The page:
|EKN One on One: Paul Zalud - Stars of Karting
| Paul Zalud|
When you are at the top of the food chain, everyone looks up to you as the bar to reach. In karting, the Snap-on Stars of Karting series is the top level of karting in North America. As the only true national program in a very large geographical area, the program - entering its 10th year in business - continues to evolve each year in order to bring the top-caliber teams/pilots competing against one another for the biggest prize purse covered in the most media outlets as possible.
Continuing to keep his program on top is the Stars of Karting President Paul Zalud. The point man for the organization has helped to promote over 100 individual events, distributed over $1.5 million dollars in cash, scholarships, tools and prizes and brought the series to national television status with over 17 original broadcasts.
The past four years have essentially gone on cue but with the economy and karting industry going through changing times, Zalud has recognized this and is looking to the future to keep his program as the pinnacle of North America karting. We were able to track him down for questions regarding the past season, the newly restructured Stars organization, and the outlook for 2009 and beyond.
eKartingNews.com: First off, thanks for taking the time to chat with us about the Stars of Karting, this past year and the future of the organization. From the recent announcements, it looks like we're going to see some new things coming down the pipe. However, let's start with a look at last year. Please give us your own personal grade on the 2008 Stars of Karting season, both racing and organization-wise.
Paul Zalud: Overall, I would give the series a ‘B’. I could not be more proud of all of our officials and support personnel. I would give our working and operations group an ‘A’. It amazes me how many we times we are faced with adversity and we are able to deal with this in a timely, well thought-out and professional way, time and time again. I know that it has become almost comedic what has been thrown our way. I think the only thing we are missing on our list of natural disasters is a… well no, I think we have them all covered now. But I hope that people understand and appreciate the effort our team gives to this sport and to our customers and they do it endlessly. And as we all know, usually without much fan fair and thanks. So I will always go out of my way to give credit where credit is due. This is truly the single biggest asset we have and what I believe sets our series apart.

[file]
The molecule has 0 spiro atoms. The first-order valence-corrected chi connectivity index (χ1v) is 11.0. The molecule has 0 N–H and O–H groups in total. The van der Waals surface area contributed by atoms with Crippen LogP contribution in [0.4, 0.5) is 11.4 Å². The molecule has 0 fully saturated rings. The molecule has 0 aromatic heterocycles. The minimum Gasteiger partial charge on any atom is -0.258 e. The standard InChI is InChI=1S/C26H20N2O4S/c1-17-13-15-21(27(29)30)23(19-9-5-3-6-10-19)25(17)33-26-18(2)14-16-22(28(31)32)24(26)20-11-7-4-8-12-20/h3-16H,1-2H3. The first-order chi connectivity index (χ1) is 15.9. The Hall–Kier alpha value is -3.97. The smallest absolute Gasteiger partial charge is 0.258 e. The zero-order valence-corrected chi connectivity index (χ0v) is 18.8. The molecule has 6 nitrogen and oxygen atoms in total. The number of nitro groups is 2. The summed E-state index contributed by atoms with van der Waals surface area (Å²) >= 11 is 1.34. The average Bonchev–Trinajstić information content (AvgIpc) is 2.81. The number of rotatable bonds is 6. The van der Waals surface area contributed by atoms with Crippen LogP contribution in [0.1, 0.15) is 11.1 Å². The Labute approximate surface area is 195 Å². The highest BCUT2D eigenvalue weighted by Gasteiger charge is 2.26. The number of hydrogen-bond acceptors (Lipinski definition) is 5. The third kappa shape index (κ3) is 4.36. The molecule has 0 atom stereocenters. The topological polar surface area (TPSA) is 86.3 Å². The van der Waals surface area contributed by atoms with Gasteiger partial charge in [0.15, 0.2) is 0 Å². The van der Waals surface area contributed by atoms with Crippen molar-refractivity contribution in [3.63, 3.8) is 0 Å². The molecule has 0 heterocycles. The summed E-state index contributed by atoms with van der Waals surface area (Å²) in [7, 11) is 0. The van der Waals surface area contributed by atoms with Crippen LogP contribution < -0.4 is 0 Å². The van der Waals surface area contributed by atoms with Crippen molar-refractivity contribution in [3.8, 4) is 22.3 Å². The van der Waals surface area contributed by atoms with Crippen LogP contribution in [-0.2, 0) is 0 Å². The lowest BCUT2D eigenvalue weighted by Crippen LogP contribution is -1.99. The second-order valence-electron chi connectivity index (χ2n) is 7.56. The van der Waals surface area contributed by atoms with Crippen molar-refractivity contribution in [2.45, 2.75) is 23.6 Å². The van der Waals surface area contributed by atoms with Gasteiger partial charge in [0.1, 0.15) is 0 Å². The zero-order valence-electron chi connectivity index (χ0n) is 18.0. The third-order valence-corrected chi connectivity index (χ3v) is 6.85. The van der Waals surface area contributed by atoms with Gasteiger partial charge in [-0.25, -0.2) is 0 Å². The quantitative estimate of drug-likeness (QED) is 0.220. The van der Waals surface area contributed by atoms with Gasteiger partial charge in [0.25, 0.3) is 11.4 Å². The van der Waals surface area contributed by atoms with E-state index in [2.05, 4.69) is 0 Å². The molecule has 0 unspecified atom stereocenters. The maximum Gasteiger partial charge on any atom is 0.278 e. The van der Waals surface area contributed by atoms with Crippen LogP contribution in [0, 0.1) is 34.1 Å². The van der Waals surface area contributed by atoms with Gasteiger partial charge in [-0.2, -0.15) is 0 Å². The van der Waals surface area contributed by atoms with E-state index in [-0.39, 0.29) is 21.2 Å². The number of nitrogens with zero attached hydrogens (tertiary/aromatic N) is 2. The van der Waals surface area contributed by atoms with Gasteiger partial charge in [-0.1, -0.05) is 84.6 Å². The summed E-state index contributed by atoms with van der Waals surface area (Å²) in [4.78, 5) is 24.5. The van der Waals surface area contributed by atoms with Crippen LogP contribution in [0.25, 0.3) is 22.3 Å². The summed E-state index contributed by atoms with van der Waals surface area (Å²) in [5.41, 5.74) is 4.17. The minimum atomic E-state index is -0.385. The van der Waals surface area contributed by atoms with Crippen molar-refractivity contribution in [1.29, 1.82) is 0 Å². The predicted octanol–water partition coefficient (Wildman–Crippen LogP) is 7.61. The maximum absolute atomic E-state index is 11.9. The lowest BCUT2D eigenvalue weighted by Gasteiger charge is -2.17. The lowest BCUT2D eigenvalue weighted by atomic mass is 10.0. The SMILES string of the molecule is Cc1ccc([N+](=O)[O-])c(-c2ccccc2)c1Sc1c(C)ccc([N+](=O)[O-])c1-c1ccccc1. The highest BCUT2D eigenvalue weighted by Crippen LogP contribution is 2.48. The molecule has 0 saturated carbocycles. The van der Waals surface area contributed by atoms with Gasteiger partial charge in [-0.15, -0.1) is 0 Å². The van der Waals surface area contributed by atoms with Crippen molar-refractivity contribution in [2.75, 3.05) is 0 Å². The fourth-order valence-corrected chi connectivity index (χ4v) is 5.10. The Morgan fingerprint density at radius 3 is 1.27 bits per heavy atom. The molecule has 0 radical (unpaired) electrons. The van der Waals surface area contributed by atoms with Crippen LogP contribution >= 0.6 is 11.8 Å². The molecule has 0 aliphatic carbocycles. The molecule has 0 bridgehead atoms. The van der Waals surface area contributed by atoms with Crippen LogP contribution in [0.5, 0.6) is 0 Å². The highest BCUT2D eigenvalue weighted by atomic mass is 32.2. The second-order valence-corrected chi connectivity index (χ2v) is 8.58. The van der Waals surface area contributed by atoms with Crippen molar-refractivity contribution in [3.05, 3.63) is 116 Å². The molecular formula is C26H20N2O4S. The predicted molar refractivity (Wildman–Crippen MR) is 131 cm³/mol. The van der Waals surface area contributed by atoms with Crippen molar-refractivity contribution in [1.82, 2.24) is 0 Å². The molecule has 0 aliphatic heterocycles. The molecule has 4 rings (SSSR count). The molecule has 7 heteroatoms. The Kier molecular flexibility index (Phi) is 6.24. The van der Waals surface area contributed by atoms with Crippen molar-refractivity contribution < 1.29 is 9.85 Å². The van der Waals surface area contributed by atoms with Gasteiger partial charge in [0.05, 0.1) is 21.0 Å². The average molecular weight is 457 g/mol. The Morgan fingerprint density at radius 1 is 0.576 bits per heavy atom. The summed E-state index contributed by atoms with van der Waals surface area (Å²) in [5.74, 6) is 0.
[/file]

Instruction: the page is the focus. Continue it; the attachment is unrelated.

The single biggest area we need to address remains our event promotion, specifically our desire to create more of a show of our individual events. With the recent announcement that we are adding key personnel, I am confident that we are going to be able to finally meet our own expectations. Our events come off as very strict and regulated and they are a lot of hard work for our competitors. We make no excuses for this as we have a tremendous amount of responsibility to everyone’s investment of time and money being spent to determine a true national champion for North America and, in this regard, I think we do very well, giving ourselves a ‘B+’. But we are missing the element of fun and an atmosphere of family amongst series and teams. We need to incorporate exciting features; music, dash-for-cash events, vendor participation, etc. And, we need to do more with local Chamber of Commerce a month before we come into town. Our events bring in approximately $600,000 to a local community over a five-day span and that is a significant number and one that a town will need to help us promote. I would give our event promotions a ‘C’. There’s definitely room for improvement there.
EKN: Now sticking with the grading process, what kind of marks would you give the individual classes from the past year?
PZ: I was very happy with the racing this year, but we’re watching the trends in grids sizes, both in the Stars series and across the country and this will be important as we evolve into the future. We are the sport’s national championship
Let’s start with Cadet and I’ll give them a ‘B+’. What a great class! It amazes me every time I watch these young drivers that they are as young as they are. The racing is always the closest and is, more times than not, the best behaved. Some of the parents, on the other hand…
I think that JICA deserves a ‘B+’ as well. This remains perhaps our strongest class in terms of support and in terms of competition. The downfall is the lack of a grassroots feeder system to our national level. Imagine what this class could be if we had that.
In its second year in our program, I think that our Stars TaG class earns a ‘B’. It goes without saying that the TaG concept is the future of karting. This will be our strongest category, I am confident. I expect our entries in this class to increase substantially, hopefully leading to a second-level TaG Pro category in the future. I like how there are any number of drivers who have a chance to win on any given day. I expect the fields to get deeper with talent.